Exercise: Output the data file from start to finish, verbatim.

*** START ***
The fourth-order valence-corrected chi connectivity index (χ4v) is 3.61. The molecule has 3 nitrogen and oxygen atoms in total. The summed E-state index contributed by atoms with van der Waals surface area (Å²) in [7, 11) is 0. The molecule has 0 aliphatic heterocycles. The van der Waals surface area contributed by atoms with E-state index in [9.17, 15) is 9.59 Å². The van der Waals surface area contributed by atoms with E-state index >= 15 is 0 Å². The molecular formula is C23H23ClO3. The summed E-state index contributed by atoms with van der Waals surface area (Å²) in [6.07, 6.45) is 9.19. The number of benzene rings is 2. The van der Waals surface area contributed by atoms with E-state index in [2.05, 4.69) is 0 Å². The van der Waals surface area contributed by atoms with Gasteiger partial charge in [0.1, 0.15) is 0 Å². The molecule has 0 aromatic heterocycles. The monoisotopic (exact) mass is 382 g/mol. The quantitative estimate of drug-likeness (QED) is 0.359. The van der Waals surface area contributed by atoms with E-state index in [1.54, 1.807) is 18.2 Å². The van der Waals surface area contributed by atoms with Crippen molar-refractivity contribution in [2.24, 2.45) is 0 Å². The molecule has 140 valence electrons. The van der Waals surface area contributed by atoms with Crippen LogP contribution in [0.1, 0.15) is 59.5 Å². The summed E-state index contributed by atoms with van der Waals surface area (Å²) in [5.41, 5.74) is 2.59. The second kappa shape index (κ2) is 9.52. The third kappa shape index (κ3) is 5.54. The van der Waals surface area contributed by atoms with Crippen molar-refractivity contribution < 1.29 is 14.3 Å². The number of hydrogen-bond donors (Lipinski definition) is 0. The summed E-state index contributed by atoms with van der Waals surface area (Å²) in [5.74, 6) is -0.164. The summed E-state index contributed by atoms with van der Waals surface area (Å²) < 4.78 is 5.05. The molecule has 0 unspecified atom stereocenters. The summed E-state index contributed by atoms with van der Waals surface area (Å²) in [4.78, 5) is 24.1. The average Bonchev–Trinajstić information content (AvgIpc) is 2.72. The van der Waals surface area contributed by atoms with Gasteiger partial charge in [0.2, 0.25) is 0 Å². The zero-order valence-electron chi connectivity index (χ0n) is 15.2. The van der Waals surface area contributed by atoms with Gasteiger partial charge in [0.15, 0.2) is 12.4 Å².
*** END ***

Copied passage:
The fourth-order valence-corrected chi connectivity index (χ4v) is 3.61. The molecule has 3 nitrogen and oxygen atoms in total. The summed E-state index contributed by atoms with van der Waals surface area (Å²) in [7, 11) is 0. The molecule has 0 aliphatic heterocycles. The van der Waals surface area contributed by atoms with E-state index in [9.17, 15) is 9.59 Å². The van der Waals surface area contributed by atoms with E-state index >= 15 is 0 Å². The molecular formula is C23H23ClO3. The summed E-state index contributed by atoms with van der Waals surface area (Å²) in [6.07, 6.45) is 9.19. The number of benzene rings is 2. The van der Waals surface area contributed by atoms with E-state index in [2.05, 4.69) is 0 Å². The van der Waals surface area contributed by atoms with Gasteiger partial charge in [0.1, 0.15) is 0 Å². The molecule has 0 aromatic heterocycles. The monoisotopic (exact) mass is 382 g/mol. The quantitative estimate of drug-likeness (QED) is 0.359. The van der Waals surface area contributed by atoms with E-state index in [1.54, 1.807) is 18.2 Å². The van der Waals surface area contributed by atoms with Crippen molar-refractivity contribution in [2.24, 2.45) is 0 Å². The molecule has 140 valence electrons. The van der Waals surface area contributed by atoms with Crippen LogP contribution in [0.1, 0.15) is 59.5 Å². The summed E-state index contributed by atoms with van der Waals surface area (Å²) in [5.41, 5.74) is 2.59. The second kappa shape index (κ2) is 9.52. The third kappa shape index (κ3) is 5.54. The van der Waals surface area contributed by atoms with Crippen molar-refractivity contribution < 1.29 is 14.3 Å². The number of hydrogen-bond donors (Lipinski definition) is 0. The summed E-state index contributed by atoms with van der Waals surface area (Å²) in [5.74, 6) is -0.164. The summed E-state index contributed by atoms with van der Waals surface area (Å²) < 4.78 is 5.05. The molecule has 0 unspecified atom stereocenters. The summed E-state index contributed by atoms with van der Waals surface area (Å²) in [4.78, 5) is 24.1. The average Bonchev–Trinajstić information content (AvgIpc) is 2.72. The van der Waals surface area contributed by atoms with Gasteiger partial charge in [0.2, 0.25) is 0 Å². The zero-order valence-electron chi connectivity index (χ0n) is 15.2. The van der Waals surface area contributed by atoms with Gasteiger partial charge in [0.15, 0.2) is 12.4 Å².